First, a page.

If Democratic men really want a woman president, why not drop out?

Sometimes it’s hard to be a woman. Other times, the nice men running for president pat you on the head and tell you that one day you might get to play second fiddle to their greatness.

In a time of extreme wokeness, a bunch of men, mostly white men, populate the top tier of Democratic presidential candidates, and all of them are embarrassed about it.

The men are aware that, like leopard print paired with stripes, they’re out this season — so they’re promising to accessorize with the fairer sex.

Asked at the “She the People” forum in Houston whether he will choose a woman to share his ticket, Cory Booker said, “I will have a woman running mate. To me, it’s really clear that we do that.”

Of course, at an event called “She the People,” it would be hard to resist the siren song of pandering. But it wasn’t the first time Booker had made the pledge. He previously said Democrats would “make history” and declared, “There will be a woman on the ticket. I don’t know if it’s in the vice president’s position or in the president’s position.”

Booker isn’t alone. Pete Buttigieg told Ellen DeGeneres he would consider a female VP ­because it’s important “to have gender diversity and gender balance.”

Even the lower-tier candidates are getting in on the sweet woman-pandering action. Eric Swalwell, previously mostly known for threatening to use nuclear weapons on gun owners, tweeted “SPOILER ALERT: I’m a white man. I know where I can’t speak to someone else’s experience.” He pledged to “pass the mic” and “ask a woman to serve as VP.”

Spoiler alert: Playing the male savior to women is lame.

When Joe Biden was still considering entering the race, he floated Stacy Abrams as his possible VP. Her answer was thanks, but no thanks.

That’s the right response, but at least Abrams got name-checked. Beto O’Rourke recently said: “It would be very difficult not to select a woman with so many extraordinary women who are running right now.”

Kamala Harris, Elizabeth Warren, Tulsi Gabbard, Amy Klobuchar, Kirsten Gillibrand, you’re all so extraordinary — yet completely interchangeable.

Bernie Sanders, meanwhile, didn’t just limit his choice to gender. He would like to order up specifically a younger woman, thank you. “I think we would look for somebody who is maybe not of the same gender that I am, and maybe somebody who might be a couple of years younger than me,” he said in February.

Yes, I’m a male candidate in a sea of male candidates, the men admit. But, if you nominate me, I promise to stand next to a woman on a stage at some point.

If these men cared as deeply as they pretend to about seeing women in leadership positions, they’d step aside and offer themselves as the VP candidates to the women running for president.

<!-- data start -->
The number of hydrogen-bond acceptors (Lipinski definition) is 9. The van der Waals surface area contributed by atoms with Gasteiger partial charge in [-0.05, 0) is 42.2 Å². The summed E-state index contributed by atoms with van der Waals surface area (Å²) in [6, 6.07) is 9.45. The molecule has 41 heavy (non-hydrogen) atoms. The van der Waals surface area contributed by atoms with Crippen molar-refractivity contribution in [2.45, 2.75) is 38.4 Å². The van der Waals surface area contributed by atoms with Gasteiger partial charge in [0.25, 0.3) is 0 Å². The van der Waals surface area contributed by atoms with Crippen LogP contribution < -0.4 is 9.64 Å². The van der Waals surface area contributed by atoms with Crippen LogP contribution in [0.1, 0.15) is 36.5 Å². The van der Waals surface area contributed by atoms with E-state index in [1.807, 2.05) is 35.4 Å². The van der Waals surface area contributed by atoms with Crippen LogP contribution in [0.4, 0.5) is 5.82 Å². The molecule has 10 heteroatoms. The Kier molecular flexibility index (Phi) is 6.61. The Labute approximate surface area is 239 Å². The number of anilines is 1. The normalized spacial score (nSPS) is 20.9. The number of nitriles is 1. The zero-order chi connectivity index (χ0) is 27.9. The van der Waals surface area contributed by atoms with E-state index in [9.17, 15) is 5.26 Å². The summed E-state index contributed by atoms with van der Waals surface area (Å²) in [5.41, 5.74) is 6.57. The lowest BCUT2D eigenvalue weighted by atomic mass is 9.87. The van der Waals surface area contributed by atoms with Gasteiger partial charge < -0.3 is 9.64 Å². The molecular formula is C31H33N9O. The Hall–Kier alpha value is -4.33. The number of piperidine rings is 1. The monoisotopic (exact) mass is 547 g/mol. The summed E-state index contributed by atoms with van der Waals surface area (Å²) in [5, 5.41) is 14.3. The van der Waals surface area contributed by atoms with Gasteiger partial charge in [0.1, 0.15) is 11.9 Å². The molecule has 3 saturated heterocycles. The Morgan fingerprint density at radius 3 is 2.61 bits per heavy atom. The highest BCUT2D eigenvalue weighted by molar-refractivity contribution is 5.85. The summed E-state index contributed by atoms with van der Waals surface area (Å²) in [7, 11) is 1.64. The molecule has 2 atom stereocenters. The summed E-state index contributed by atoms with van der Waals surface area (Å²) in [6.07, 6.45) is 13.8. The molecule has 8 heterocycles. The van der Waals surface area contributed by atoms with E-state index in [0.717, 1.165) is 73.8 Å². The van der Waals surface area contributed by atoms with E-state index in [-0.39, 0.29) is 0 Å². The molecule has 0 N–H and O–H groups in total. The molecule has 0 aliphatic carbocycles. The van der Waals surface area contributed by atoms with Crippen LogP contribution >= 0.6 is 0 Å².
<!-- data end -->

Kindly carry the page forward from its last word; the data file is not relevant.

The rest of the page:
The rhetoric also reeks of desperation. Someone alluding to a VP candidate this early doesn’t have a strong enough candidacy to stand on his own.

It’s a continuing problem among Democrats to minimize women to a vote-getting gimmick and then imagine the votes of women are owed to them through the power of this tokenism.

It’s bad for women to be treated this way, and it’s not good for Democrats, either. They’ve come to expect the “women’s vote,” and then are stunned when they don’t get it.

In Hillary Clinton’s complaints in the aftermath of the 2016 election, sexism played a prominent role. Her voters, she said, were criticized for voting for “the woman.” At the same time, she lashed out at women who didn’t vote for her and said they were controlled by the men in their lives.

In January, The New York Times ran a story about liberals worried that a woman couldn’t beat Trump. No one on the left seems to have a problem with this formulation. Could a woman beat Trump? Shouldn’t the answer be: “Depends on the woman”?

The offensiveness of promising a gender-split ticket would be obvious if the female candidates were asked if they’d promise to pick a male for VP.

What none of these male candidates are brave enough to say is that the voters should nominate the best person who will pick the best running mate and generally accept that sometimes that person will be a woman and sometimes it will be a man.

Women make up more than 50% of the population. We aren’t some special-interest group with idiosyncratic issues to be ­addressed. Yet the continued coddling from Democrats conflicts with their “women are powerful” messaging. Women can do anything, including run for president. Someone should let the male Democrats know women don’t need their assistance.

Twitter: @Karol

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